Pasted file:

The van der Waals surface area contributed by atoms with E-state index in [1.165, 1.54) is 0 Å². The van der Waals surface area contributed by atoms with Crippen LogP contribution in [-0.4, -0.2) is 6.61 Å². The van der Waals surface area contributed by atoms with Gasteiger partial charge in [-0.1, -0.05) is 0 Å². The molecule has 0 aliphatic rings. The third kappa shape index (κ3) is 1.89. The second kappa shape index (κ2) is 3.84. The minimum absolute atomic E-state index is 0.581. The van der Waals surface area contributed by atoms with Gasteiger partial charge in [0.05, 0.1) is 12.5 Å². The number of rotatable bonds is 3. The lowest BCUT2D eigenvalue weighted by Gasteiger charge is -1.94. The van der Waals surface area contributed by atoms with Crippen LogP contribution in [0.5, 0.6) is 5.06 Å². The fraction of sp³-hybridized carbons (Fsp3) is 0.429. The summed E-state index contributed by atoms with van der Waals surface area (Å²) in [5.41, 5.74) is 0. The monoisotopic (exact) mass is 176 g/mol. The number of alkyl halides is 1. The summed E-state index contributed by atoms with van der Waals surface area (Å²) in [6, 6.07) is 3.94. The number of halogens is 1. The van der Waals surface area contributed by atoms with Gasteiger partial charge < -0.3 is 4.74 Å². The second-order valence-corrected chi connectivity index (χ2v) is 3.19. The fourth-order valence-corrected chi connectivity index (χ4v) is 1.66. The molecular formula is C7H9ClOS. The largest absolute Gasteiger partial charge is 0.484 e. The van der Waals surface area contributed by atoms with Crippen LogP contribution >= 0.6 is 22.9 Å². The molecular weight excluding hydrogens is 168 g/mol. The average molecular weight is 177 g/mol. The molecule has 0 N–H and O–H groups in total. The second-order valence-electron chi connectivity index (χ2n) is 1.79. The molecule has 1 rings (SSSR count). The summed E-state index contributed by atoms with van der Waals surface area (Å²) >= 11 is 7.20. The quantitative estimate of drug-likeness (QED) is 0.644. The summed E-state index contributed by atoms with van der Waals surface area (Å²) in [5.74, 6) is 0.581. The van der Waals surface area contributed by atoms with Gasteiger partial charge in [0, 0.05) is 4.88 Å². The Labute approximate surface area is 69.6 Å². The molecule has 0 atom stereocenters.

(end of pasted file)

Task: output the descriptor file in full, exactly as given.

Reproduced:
The van der Waals surface area contributed by atoms with E-state index in [1.165, 1.54) is 0 Å². The van der Waals surface area contributed by atoms with Crippen LogP contribution in [-0.4, -0.2) is 6.61 Å². The van der Waals surface area contributed by atoms with Gasteiger partial charge in [-0.1, -0.05) is 0 Å². The molecule has 0 aliphatic rings. The third kappa shape index (κ3) is 1.89. The second kappa shape index (κ2) is 3.84. The minimum absolute atomic E-state index is 0.581. The van der Waals surface area contributed by atoms with Gasteiger partial charge in [0.05, 0.1) is 12.5 Å². The number of rotatable bonds is 3. The lowest BCUT2D eigenvalue weighted by Gasteiger charge is -1.94. The van der Waals surface area contributed by atoms with Crippen LogP contribution in [0.5, 0.6) is 5.06 Å². The fraction of sp³-hybridized carbons (Fsp3) is 0.429. The summed E-state index contributed by atoms with van der Waals surface area (Å²) in [5.41, 5.74) is 0. The monoisotopic (exact) mass is 176 g/mol. The number of alkyl halides is 1. The summed E-state index contributed by atoms with van der Waals surface area (Å²) in [6, 6.07) is 3.94. The number of halogens is 1. The van der Waals surface area contributed by atoms with Gasteiger partial charge < -0.3 is 4.74 Å². The second-order valence-corrected chi connectivity index (χ2v) is 3.19. The fourth-order valence-corrected chi connectivity index (χ4v) is 1.66. The molecular formula is C7H9ClOS. The largest absolute Gasteiger partial charge is 0.484 e. The van der Waals surface area contributed by atoms with Crippen LogP contribution >= 0.6 is 22.9 Å². The molecular weight excluding hydrogens is 168 g/mol. The average molecular weight is 177 g/mol. The molecule has 0 N–H and O–H groups in total. The second-order valence-electron chi connectivity index (χ2n) is 1.79. The molecule has 1 rings (SSSR count). The summed E-state index contributed by atoms with van der Waals surface area (Å²) >= 11 is 7.20. The quantitative estimate of drug-likeness (QED) is 0.644. The summed E-state index contributed by atoms with van der Waals surface area (Å²) in [5.74, 6) is 0.581. The van der Waals surface area contributed by atoms with Gasteiger partial charge in [0, 0.05) is 4.88 Å². The Labute approximate surface area is 69.6 Å². The molecule has 0 atom stereocenters.